'Virulent' mutant virus 'broke through' Changi Airport defences: Ong Ye Kung

SINGAPORE — Despite the best efforts of Changi Airport workers, of whom more than 90 per cent have been vaccinated, a "very virulent" variant of COVID-19 "broke through" the layers of defence at the aviation hub, said Transport Minister Ong Ye Kung on Friday (14 May).

Of the first 20-odd infections detected at the airport, most had congregated around one zone, said Ong at a virtual media briefing by the multi-ministry taskforce (MTF) on the coronavirus. The zone comprises a finger pier – an area that receives arrivals from higher risk regions, including South Asia, the conveyor belt and immigration.

"So it’s that whole zone and infections were all around that area. So that zone is our equivalent of Ward 9D, like Tan Tock Seng Hospital," said Ong, who officially relinquishes his transport portfolio to become Health Minister on Saturday. "And from that zone, workers go have their lunch, go have their meals at the Terminal 3 basement 2 commercial areas and the food court. And we suspect from there, it transmitted to members of the public that visited the place."

Ong, who will co-chair the MTF, added, "The big worry now is the onward community transmission coming out of the commercial area in T3 B2. And that is why we are announcing this series of measures today."

Ong spoke as the MTF announced additional measures and restrictions under Phase 2 (Heightened Alert), starting from this Sunday till 13 June. Only takeaway and delivery options will be allowed for all dine-in F&B establishments, including hawker centres and food courts, while the permissible group size for distinct visitors per household and social gatherings will be cut from five to two persons.

A total of 46 cases have been linked to "Case 62873", which is named after an 88-year-old Singaporean man who is employed by Ramky Cleantech Services as a cleaner deployed at Changi Airport Terminal 3. The fully-vaccinated man was confirmed to have COVID-19 on 5 May.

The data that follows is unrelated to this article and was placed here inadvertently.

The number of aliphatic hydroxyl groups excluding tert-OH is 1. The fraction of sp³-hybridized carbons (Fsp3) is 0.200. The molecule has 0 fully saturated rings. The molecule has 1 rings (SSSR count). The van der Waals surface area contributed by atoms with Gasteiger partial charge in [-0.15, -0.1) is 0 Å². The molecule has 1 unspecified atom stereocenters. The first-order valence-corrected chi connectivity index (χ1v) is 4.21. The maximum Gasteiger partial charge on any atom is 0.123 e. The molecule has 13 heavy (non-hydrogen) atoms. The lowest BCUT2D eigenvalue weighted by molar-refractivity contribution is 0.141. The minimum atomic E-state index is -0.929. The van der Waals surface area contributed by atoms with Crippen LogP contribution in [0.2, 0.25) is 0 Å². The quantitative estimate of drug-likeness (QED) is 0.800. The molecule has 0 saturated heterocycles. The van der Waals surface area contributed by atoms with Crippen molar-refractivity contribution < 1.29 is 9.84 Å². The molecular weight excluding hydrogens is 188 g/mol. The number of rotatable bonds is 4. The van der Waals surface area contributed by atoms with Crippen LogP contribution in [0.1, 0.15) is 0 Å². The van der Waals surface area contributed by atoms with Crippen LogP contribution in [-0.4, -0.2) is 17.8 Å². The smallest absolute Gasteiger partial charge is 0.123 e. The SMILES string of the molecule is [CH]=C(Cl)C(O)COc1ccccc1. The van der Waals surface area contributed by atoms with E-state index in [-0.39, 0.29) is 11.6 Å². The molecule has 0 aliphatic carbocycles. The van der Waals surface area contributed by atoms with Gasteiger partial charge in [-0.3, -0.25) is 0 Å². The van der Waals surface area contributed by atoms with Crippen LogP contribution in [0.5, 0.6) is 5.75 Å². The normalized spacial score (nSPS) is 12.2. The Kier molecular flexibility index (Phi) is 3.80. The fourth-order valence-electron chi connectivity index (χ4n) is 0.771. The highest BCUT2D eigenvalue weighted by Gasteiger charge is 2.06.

The Changi Airport cluster has at least 17 who have tested preliminarily positive for the Indian variant, or B1617, as of Thursday.

Segregation and testing of workers

Ong noted that the entire concept of operations has been revamped, with the airport divided into higher risk and lower risk zones. Workers in the former will be in cohorts and work in full PPE, and must remain within the zone. Meals will also be catered and consumed within the zone.

Following the detection of the Victoria Junior College student case on 8 May, it was discovered that she was infected after visiting T3 B2 food court. A decision was then made to close down the entire commercial area in T3 B2 for deep cleaning, while authorities began testing some 9,000 workers in Terminal 1, Terminal 3 and Jewel. The latter has also been closed for two weeks.

One said that as of Thursday night, 7,641 workers have been tested, with almost 6,000 results out. Six were positive and were detected in the first two days of testing. A total of 500 workers in Jewel have also been tested and the results were all negative.

However, another group of workers who are close contacts with earlier infection cases have been in quarantine and are being tested. On Thursday, 13 from this group tested positive.

"Of all the workers in Changi Airport, 28 of them infected, majority, in fact, 19 of them, they have been fully vaccinated. And the last I checked, all are well and no one is on oxygen. So we are cautiously hopeful that the airport worker cluster is just a worker cluster, hopefully can be contained through quarantine and testing."

Noting that the entire aviation industry is now serving less than 3 per cent of pre-COVID passenger traffic and working at the "bare bones" to keep Singapore connected to the rest of the world, Ong paid tribute to the men and women of Changi Airport who have been working at the front lines.

"So I hope we continue to give our support to our airport workers as you have done for hospital workers. They need all the support we can give them now to keep things going and to keep our airport surviving."

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